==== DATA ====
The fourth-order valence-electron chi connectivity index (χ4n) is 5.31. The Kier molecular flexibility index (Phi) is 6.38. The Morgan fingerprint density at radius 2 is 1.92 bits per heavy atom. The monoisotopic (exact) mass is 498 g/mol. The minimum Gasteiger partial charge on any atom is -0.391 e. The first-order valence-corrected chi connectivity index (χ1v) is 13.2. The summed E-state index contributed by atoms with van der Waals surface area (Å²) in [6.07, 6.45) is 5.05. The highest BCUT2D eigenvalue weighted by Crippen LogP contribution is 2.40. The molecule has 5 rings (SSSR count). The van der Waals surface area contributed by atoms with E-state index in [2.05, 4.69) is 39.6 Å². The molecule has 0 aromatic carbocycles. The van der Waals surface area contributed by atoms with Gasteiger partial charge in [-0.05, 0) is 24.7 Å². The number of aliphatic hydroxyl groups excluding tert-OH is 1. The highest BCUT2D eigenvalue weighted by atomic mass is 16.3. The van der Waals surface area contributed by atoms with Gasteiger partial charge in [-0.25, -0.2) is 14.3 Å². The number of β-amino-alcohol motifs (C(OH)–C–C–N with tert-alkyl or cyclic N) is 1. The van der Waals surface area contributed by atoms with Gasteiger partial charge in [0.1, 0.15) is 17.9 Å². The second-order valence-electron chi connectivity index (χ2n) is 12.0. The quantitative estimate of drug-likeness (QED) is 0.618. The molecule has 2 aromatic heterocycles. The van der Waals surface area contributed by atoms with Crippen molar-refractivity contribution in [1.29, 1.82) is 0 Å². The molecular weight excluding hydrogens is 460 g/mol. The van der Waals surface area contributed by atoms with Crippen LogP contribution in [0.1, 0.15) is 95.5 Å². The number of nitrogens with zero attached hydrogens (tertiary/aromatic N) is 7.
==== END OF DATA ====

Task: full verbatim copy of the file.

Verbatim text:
The fourth-order valence-electron chi connectivity index (χ4n) is 5.31. The Kier molecular flexibility index (Phi) is 6.38. The Morgan fingerprint density at radius 2 is 1.92 bits per heavy atom. The monoisotopic (exact) mass is 498 g/mol. The minimum Gasteiger partial charge on any atom is -0.391 e. The first-order valence-corrected chi connectivity index (χ1v) is 13.2. The summed E-state index contributed by atoms with van der Waals surface area (Å²) in [6.07, 6.45) is 5.05. The highest BCUT2D eigenvalue weighted by Crippen LogP contribution is 2.40. The molecule has 5 rings (SSSR count). The van der Waals surface area contributed by atoms with E-state index in [2.05, 4.69) is 39.6 Å². The molecule has 0 aromatic carbocycles. The van der Waals surface area contributed by atoms with Gasteiger partial charge in [-0.05, 0) is 24.7 Å². The number of aliphatic hydroxyl groups excluding tert-OH is 1. The highest BCUT2D eigenvalue weighted by atomic mass is 16.3. The van der Waals surface area contributed by atoms with Gasteiger partial charge in [-0.25, -0.2) is 14.3 Å². The number of β-amino-alcohol motifs (C(OH)–C–C–N with tert-alkyl or cyclic N) is 1. The van der Waals surface area contributed by atoms with Gasteiger partial charge in [0.1, 0.15) is 17.9 Å². The second-order valence-electron chi connectivity index (χ2n) is 12.0. The quantitative estimate of drug-likeness (QED) is 0.618. The molecule has 2 aromatic heterocycles. The van der Waals surface area contributed by atoms with Crippen molar-refractivity contribution in [1.29, 1.82) is 0 Å². The molecular weight excluding hydrogens is 460 g/mol. The van der Waals surface area contributed by atoms with Crippen LogP contribution in [0.1, 0.15) is 95.5 Å². The number of nitrogens with zero attached hydrogens (tertiary/aromatic N) is 7.